Hedge funds made millions from short-selling Carillion shares after the construction firm collapsed a year ago.
That’s hardly a surprise, but what’s telling is that many short-sellers were predicting its failure even before the company issued its first profit warning back in July 2017.
Short-sellers borrow shares from other investors, typically large institutions like pension funds. They immediately sell the shares in the hope that the share price will fall at a later date, thereby allowing them to buy the shares back cheaper in the future and make a profit, before returning them to the original investor.
Debenhams looks like a case of kicking someone when they’re down
Of course, hedge fund managers and investment bankers aren’t always right, but there’s a lot that we can gauge from the bets of these professional traders.
Simon McGarry, senior equity research analyst at Canaccord Genuity Wealth Management, says that the proportion of a company’s equity that is being shorted is often a reliable red flag of underlying structural issues.
Carillion is a prime example, having topped the short-selling list in 2017, with a staggering 27 per cent of its equity being shorted.
“Short sellers look for companies, which they believe are overvalued due to a number of factors, such as balance sheet weakness, declining returns, whether they trade at a premium to their peers, and if they operate in an increasingly competitive market environment,” McGarry adds.
And while it doesn’t necessarily mean that the company will go bust, the analyst warns that the dividend could be under threat, making it an important consideration for investors.
In data given exclusively to City A.M., Canaccord lists the most shorted British stocks.
Ultra Electronic tops the list, with 12.2 per cent of its total equity currently shorted. The FTSE 250 company, which supplies technology to the defence sector, has grappled with problems, having issued a profit warning last summer.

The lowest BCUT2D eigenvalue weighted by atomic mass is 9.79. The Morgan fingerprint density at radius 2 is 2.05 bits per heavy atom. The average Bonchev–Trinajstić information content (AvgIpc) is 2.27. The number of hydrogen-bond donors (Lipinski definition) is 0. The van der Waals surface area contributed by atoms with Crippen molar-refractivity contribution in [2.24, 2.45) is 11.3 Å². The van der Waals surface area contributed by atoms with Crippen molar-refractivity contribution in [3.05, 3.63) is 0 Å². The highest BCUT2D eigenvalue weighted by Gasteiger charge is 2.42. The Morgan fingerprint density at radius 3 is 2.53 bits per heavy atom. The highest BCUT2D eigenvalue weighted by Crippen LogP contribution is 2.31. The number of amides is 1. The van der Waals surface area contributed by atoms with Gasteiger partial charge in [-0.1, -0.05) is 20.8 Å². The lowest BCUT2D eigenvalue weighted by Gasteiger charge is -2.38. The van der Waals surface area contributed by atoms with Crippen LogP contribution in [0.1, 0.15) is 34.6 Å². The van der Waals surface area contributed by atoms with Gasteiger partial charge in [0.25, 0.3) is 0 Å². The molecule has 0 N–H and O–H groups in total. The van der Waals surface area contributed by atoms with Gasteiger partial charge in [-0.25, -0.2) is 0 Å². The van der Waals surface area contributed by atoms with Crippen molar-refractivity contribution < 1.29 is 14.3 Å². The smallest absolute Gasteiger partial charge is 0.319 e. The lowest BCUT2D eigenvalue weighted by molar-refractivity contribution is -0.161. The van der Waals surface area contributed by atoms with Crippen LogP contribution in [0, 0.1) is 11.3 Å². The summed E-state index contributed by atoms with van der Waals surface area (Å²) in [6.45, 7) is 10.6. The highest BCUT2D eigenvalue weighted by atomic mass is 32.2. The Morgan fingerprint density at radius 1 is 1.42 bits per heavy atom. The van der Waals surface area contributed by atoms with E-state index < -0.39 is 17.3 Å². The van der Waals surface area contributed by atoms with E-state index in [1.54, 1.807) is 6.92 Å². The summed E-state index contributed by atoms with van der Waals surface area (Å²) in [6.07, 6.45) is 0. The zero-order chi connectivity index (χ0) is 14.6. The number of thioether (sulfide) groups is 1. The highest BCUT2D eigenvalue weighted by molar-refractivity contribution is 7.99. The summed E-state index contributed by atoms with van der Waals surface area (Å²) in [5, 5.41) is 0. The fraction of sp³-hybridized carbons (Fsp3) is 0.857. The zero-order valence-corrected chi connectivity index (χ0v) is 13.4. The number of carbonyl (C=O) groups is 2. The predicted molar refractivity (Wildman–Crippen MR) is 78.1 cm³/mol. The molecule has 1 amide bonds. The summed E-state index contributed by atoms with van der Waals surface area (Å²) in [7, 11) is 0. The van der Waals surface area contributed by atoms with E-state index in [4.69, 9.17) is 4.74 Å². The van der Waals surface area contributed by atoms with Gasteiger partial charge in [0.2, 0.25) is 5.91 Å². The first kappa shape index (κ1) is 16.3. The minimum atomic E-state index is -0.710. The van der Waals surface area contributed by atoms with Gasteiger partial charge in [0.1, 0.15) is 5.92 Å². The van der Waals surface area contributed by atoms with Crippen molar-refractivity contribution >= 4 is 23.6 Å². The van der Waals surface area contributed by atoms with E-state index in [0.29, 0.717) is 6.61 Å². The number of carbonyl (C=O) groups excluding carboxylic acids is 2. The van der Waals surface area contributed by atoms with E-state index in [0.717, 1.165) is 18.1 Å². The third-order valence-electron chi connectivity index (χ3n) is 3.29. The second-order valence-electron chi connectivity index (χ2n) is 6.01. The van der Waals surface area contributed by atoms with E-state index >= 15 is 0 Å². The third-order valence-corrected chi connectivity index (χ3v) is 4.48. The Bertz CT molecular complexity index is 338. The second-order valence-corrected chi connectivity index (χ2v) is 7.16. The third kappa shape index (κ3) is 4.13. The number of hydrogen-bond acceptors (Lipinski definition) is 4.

As well as seeing profits tank in 2017, it ditched its $234m buyout of Sparton Corp due to competition concerns raised by the US Department of Justice.
But things got worse when the Serious Fraud Office launched an investigation into the firm last April over allegations of corruption in its Algeria operations. Unsurprisingly, its shares have had a bumpy ride, and short-sellers are betting heavily against the company.
Another defence-focused firm, Babcock International, comes seventh on the list, with 7.8 per cent of its shares currently shorted. “While defence spending doesn’t look too squeezed at present, if the situation in the European economy doesn’t improve, some defence budgets might come under pressure, partly explaining the Ultra and Babcock shorts” says Chris Beauchamp, analyst at IG.
|Company||Percentage of total shares shorted|
|Marks & Spencer||11.5|
|Pets at Home||8.8|
Retail in ruins
Marks and Spencer and Debenhams are the second and third most shorted stocks respectively, which will come as no shock to investors after both retailers posted falls in sales over the Christmas period.
“While M&S has rallied hard over the past month, the retail outlook is still grim,” says Beauchamp. “And Debenhams looks like a case of kicking someone when they’re down.”
Despite seeing strong sales growth in the last quarter and being on track for the full year, Pets at Home comes sixth place on the list.
The group is closing dozens of vet practices as it undergoes a major restructure, so the hefty shorting of shares suggests that investors are dubious about its immediate prospects.
And with the firm planning to stockpile £8m worth of products, Pets at Home is an example of the problems facing UK retailers in light of uncertainties over Brexit. As Tim Steer, author of The Signs Were There, says: “Retailers are being hit on all sides by online competition, rising business rates, and general consumer caution.”
While energy services firm Wood Group has been selling off non-core assets in a bid to generate cash, cut debt, and make the business more efficient, it’s clear that many investors don’t see this turning into growth any time soon.
The company is still in the process of integrating with Amec Foster-Wheeler following the £2.2bn merger in 2017.
The FTSE 250 firm is fourth on the most shorted list, with hedgies taking bets on 9.4 per cent of its total equity.
This also speaks volumes about the prospects for the oil and gas market, with the sector facing increased volatility.
Hedge your bets
On average, the most shorted shares on the list have plunged 24 per cent in the last year, says Steer. This compares to a fall of just 11 per cent in the FTSE All Share Index over the same period.
Not all shorted stocks will suffer the same fate as Carillion, but it’s a warning sign that share prices could fall.